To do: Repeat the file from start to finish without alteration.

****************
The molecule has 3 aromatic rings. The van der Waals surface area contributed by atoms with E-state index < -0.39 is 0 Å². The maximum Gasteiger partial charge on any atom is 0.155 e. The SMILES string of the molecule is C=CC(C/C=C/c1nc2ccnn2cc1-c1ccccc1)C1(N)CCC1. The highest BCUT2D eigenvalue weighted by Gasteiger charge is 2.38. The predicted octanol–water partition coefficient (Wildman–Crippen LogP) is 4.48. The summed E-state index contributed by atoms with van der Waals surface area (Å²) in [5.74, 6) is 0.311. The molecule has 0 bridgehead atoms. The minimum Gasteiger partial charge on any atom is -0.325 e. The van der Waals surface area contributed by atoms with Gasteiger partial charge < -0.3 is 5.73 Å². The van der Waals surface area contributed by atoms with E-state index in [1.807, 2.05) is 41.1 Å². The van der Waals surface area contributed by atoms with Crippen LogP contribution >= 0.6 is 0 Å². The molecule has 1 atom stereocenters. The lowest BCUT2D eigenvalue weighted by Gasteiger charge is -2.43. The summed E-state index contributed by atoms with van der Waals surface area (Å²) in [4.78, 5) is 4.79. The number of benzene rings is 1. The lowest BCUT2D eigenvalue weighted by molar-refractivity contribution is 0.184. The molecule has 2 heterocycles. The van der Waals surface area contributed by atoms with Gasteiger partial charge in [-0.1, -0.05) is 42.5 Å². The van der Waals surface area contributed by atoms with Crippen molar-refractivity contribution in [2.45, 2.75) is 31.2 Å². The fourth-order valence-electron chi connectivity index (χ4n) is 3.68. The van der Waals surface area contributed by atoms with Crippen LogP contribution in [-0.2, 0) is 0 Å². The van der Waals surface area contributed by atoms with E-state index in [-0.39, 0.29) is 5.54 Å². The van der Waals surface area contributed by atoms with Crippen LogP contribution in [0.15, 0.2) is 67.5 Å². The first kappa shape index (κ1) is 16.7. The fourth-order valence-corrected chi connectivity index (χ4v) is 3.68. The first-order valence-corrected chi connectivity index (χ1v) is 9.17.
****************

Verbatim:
The molecule has 3 aromatic rings. The van der Waals surface area contributed by atoms with E-state index < -0.39 is 0 Å². The maximum Gasteiger partial charge on any atom is 0.155 e. The SMILES string of the molecule is C=CC(C/C=C/c1nc2ccnn2cc1-c1ccccc1)C1(N)CCC1. The highest BCUT2D eigenvalue weighted by Gasteiger charge is 2.38. The predicted octanol–water partition coefficient (Wildman–Crippen LogP) is 4.48. The summed E-state index contributed by atoms with van der Waals surface area (Å²) in [5.74, 6) is 0.311. The molecule has 0 bridgehead atoms. The minimum Gasteiger partial charge on any atom is -0.325 e. The van der Waals surface area contributed by atoms with Gasteiger partial charge < -0.3 is 5.73 Å². The van der Waals surface area contributed by atoms with E-state index in [1.807, 2.05) is 41.1 Å². The van der Waals surface area contributed by atoms with Crippen LogP contribution >= 0.6 is 0 Å². The molecule has 1 atom stereocenters. The lowest BCUT2D eigenvalue weighted by Gasteiger charge is -2.43. The summed E-state index contributed by atoms with van der Waals surface area (Å²) in [4.78, 5) is 4.79. The number of benzene rings is 1. The lowest BCUT2D eigenvalue weighted by molar-refractivity contribution is 0.184. The molecule has 2 heterocycles. The van der Waals surface area contributed by atoms with Gasteiger partial charge in [-0.1, -0.05) is 42.5 Å². The van der Waals surface area contributed by atoms with Crippen molar-refractivity contribution in [2.45, 2.75) is 31.2 Å². The fourth-order valence-electron chi connectivity index (χ4n) is 3.68. The van der Waals surface area contributed by atoms with Crippen LogP contribution in [-0.2, 0) is 0 Å². The van der Waals surface area contributed by atoms with E-state index in [-0.39, 0.29) is 5.54 Å². The van der Waals surface area contributed by atoms with Crippen LogP contribution in [0.15, 0.2) is 67.5 Å². The first kappa shape index (κ1) is 16.7. The fourth-order valence-corrected chi connectivity index (χ4v) is 3.68. The first-order valence-corrected chi connectivity index (χ1v) is 9.17.